It appears Attorney General Jeff Sessions has survived President Trump’s attempt to publicly bully him out of a job (for now at least), and the Justice Department is eager to show it’s still hard at work on the most serious issues facing America — like preventing gay people from enjoying the protections of the Civil Rights Act of 1964, and now going after colleges and universities for admissions policies that discriminate against white people.
The New York Times obtained an internal Justice Department announcement seeking lawyers interested in a project on “investigations and possible litigation related to intentional race-based discrimination in college and university admissions.” The document does not explicitly say which groups are considered at risk for discrimination, but it’s widely understood that the Justice Department intends to go after affirmative-action policies which aim to bring more minority students to campus.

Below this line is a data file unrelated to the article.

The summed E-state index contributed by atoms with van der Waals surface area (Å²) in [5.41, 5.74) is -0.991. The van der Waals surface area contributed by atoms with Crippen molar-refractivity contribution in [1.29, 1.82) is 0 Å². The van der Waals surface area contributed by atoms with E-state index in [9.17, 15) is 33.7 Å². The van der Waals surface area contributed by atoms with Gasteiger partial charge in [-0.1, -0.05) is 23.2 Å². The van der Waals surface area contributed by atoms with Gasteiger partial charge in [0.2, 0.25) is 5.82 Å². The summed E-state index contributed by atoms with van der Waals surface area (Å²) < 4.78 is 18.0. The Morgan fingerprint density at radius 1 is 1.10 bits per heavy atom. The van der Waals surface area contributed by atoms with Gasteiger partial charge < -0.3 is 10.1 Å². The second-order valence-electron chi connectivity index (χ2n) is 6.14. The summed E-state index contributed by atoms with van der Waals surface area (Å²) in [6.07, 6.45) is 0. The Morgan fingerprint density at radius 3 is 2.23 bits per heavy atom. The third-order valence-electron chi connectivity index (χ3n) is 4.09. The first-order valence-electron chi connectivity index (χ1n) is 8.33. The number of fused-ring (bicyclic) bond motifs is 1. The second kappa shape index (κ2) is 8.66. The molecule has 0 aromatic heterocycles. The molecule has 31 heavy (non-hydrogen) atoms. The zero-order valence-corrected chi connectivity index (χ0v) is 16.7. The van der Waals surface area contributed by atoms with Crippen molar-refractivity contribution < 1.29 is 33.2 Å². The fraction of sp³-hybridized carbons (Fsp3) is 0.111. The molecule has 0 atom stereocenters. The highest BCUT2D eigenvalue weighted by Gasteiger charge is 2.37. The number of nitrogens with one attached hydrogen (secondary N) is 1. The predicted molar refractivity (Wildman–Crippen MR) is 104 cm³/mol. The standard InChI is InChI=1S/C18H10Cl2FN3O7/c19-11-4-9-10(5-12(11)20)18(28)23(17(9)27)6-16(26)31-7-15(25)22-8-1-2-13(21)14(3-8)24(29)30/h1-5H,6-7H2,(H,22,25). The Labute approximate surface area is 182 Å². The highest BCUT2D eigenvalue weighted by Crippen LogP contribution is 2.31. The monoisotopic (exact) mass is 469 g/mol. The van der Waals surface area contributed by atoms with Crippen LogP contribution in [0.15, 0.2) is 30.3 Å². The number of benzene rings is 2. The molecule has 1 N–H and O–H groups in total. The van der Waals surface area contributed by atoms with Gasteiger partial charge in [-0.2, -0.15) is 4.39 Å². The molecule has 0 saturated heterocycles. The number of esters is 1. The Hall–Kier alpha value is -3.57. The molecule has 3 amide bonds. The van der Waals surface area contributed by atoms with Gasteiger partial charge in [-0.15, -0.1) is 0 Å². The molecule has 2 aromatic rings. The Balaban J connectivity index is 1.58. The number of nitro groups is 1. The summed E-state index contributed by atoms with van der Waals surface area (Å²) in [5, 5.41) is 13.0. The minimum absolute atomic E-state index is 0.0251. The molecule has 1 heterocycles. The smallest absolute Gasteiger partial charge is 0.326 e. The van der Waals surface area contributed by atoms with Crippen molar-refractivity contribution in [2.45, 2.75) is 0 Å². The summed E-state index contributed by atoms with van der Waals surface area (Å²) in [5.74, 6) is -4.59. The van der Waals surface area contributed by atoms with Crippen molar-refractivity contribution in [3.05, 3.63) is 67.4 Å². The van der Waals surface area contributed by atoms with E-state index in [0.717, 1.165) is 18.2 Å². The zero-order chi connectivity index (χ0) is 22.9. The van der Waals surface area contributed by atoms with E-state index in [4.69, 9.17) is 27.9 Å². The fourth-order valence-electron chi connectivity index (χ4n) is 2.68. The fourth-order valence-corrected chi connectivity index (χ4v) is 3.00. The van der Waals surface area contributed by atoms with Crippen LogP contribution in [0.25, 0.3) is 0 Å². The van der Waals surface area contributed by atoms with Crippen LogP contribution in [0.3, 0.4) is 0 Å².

The project will redirect resources from the department’s civil-rights division. Rather than being run by the division’s Educational Opportunities Section, which is staffed by career civil servants, it will be based out of the division’s front office, where Trump political appointees work. Two sources tell the Washington Post that Trump appointees will be running the project because the career staffers who specialize in education issues refused, saying it’s a violation of the department’s long-term stance on civil rights in school admissions.
While some welcomed the news, Anurima Bhargava, who ran the Educational Opportunities Section under the Obama administration, described it as a “scare tactic.” She told the Post, “The goal here is to drum up a bunch of fear and intimidate schools who are trying to provide a pipeline to leadership for all Americans.”
The Supreme Court has ruled that race can be one factor schools use to evaluate applicants because they have an interest in maintaining a diverse student body. The court narrowly upheld that view in a 2016 case involving the University of Texas at Austin, but there are other pending lawsuits on affirmative action, including two alleging that admissions practices at Harvard and the University of North Carolina discriminate against Asian-Americans.